In the event of overdose or exaggerated response, institute appropriate supportive measures and gastrointestinal decontamination. Diltiazem does not appear to be removed by peritoneal or hemodialysis. Limited data suggest that plasmapheresis or charcoal hemoperfusion may hasten diltiazem elimination following overdose. Based on the known pharmacological effects of diltiazem and/or reported clinical experiences, the following measures may be considered:
Bradycardia: Administer atropine (0.60 to 1.0 mg). If there is no response to vagal blockage, administer isoproterenol cautiously.
High-degree AV Block: Treat as for bradycardia above. Fixed high-degree AV block should be treated with cardiac pacing.
Cardiac Failure: Administer inotropic agents (isoproterenol, dopamine, or dobutamine) and diuretics.
Hypotension: Use vasopressors (e.g., dopamine or norepinephrine).
Actual treatment and dosage should depend on the severity of the clinical situation and the judgment and experience of the treating physician.
Matzim ® LA (Diltiazem Hydrochloride) Extended-Release Tablets are a calcium ion cellular influx inhibitor (slow channel blocker or calcium antagonist). Chemically, diltiazem hydrochloride, USP is 1,5-benzothiazepin-4(5 H)-one, 3-(acetyloxy)-5-[2(dimethylamino)ethyl]-2, 3-dihydro-2-(4-methoxyphenyl)-, monohydrochloride, (+)- cis-. The structural formula is:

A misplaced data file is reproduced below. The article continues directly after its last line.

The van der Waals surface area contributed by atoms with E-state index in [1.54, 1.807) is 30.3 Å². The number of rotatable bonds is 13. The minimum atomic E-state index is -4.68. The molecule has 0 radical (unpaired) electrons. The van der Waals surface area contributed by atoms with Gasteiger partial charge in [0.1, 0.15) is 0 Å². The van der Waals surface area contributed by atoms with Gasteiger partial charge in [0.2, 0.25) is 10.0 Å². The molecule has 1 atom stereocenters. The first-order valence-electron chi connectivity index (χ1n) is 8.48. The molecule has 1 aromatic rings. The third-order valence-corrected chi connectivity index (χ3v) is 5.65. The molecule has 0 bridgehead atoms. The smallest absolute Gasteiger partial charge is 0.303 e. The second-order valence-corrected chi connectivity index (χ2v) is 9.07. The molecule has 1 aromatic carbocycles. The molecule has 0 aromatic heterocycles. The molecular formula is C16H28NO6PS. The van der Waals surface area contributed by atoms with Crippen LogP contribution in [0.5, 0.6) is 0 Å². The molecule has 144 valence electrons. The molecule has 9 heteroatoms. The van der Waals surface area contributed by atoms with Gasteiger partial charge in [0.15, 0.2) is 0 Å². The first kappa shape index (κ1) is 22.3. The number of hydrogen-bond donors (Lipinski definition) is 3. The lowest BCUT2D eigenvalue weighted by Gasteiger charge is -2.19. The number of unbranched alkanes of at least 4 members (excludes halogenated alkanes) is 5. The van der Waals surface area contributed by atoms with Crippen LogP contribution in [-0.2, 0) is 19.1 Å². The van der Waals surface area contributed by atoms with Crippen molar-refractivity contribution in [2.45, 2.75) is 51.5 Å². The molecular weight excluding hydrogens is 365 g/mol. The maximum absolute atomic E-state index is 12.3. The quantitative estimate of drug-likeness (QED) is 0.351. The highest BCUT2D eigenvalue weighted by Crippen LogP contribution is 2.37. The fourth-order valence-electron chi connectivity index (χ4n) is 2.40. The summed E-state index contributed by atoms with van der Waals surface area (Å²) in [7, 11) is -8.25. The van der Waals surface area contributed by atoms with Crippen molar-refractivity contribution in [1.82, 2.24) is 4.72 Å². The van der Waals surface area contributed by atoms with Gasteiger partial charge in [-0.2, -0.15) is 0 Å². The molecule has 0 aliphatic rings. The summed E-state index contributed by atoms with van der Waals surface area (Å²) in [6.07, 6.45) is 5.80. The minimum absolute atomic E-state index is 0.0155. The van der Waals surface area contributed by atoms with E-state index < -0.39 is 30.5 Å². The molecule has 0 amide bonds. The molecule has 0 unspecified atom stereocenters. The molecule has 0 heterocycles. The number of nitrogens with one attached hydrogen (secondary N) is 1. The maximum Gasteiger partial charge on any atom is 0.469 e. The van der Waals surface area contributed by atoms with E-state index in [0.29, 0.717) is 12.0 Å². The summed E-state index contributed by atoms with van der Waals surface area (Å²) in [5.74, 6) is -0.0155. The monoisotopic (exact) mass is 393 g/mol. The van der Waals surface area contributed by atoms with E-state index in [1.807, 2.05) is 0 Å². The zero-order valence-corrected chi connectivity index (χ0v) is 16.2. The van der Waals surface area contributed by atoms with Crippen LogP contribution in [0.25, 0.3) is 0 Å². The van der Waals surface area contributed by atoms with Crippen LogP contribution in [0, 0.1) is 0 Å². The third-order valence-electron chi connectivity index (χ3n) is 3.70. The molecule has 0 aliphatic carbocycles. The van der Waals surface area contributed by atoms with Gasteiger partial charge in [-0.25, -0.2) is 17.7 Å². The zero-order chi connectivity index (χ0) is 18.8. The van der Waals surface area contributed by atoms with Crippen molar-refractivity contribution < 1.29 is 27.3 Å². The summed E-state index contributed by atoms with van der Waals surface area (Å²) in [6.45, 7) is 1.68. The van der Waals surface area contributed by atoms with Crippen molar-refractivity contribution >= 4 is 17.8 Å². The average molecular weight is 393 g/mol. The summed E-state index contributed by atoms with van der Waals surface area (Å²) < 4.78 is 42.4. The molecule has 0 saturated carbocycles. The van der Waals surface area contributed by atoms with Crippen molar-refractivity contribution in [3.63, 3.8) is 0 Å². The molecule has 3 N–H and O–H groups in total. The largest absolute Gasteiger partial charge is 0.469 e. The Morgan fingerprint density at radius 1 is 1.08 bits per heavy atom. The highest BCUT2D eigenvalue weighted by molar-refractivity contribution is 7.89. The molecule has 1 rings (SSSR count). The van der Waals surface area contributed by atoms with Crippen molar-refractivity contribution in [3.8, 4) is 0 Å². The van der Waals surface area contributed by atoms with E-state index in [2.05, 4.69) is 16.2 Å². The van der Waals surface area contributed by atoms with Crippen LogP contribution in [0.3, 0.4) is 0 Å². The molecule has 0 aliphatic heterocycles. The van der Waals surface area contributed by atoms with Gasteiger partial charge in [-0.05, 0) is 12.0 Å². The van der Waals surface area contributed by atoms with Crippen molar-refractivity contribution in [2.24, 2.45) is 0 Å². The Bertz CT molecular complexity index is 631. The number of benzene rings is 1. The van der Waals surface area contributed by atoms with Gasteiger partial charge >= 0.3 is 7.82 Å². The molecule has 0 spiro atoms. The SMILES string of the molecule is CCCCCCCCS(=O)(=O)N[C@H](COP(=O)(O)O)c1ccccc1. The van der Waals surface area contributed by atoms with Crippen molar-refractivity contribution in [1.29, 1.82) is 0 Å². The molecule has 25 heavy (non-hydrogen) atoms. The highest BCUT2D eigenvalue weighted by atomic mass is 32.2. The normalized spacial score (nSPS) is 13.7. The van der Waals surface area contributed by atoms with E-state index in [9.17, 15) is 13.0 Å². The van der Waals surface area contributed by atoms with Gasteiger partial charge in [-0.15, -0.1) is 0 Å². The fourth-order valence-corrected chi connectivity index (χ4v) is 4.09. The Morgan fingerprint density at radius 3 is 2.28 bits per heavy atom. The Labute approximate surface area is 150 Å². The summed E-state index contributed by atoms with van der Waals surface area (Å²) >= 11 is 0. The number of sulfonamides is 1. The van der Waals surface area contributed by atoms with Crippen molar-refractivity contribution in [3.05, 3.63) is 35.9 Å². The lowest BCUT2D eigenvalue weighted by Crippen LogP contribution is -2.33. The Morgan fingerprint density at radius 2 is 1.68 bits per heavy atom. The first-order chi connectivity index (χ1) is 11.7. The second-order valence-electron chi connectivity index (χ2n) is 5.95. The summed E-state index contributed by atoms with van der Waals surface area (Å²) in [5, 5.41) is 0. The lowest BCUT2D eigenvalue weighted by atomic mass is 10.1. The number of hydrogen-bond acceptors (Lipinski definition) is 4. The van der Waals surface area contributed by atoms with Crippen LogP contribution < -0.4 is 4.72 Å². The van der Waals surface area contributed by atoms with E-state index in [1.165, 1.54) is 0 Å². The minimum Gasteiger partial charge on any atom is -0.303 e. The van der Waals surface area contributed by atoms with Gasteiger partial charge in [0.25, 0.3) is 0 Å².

Diltiazem hydrochloride, USP is a white to off-white crystalline powder with a bitter taste. It is soluble in water, methanol and chloroform. It has a molecular weight of 450.99. Matzim LA (Diltiazem Hydrochloride) Extended-Release Tablets, for oral administration, are formulated as a once-a-day extended-release tablet containing 180 mg, 240 mg, 300 mg, 360 mg or 420 mg of diltiazem hydrochloride.
Also contains: candelilla wax powder, colloidal silicon dioxide, corn starch, ethylcellulose, hypromellose, lactose monohydrate, magnesium stearate, microcrystalline cellulose, nonoxynol 100, polyacrylate dispersion, polyethylene oxide, polysorbate 80, povidone, sucrose, talc, titanium dioxide and triacetin.
The therapeutic effects of diltiazem are believed to be related to its ability to inhibit the cellular influx of calcium ions during membrane depolarization of cardiac and vascular smooth muscle.
Hypertension: Diltiazem produces its antihypertensive effect primarily by relaxation of vascular smooth muscle and the resultant decrease in peripheral vascular resistance. The magnitude of blood pressure reduction is related to the degree of hypertension; thus hypertensive individuals experience an antihypertensive effect, whereas there is only a modest fall in blood pressure in normotensives.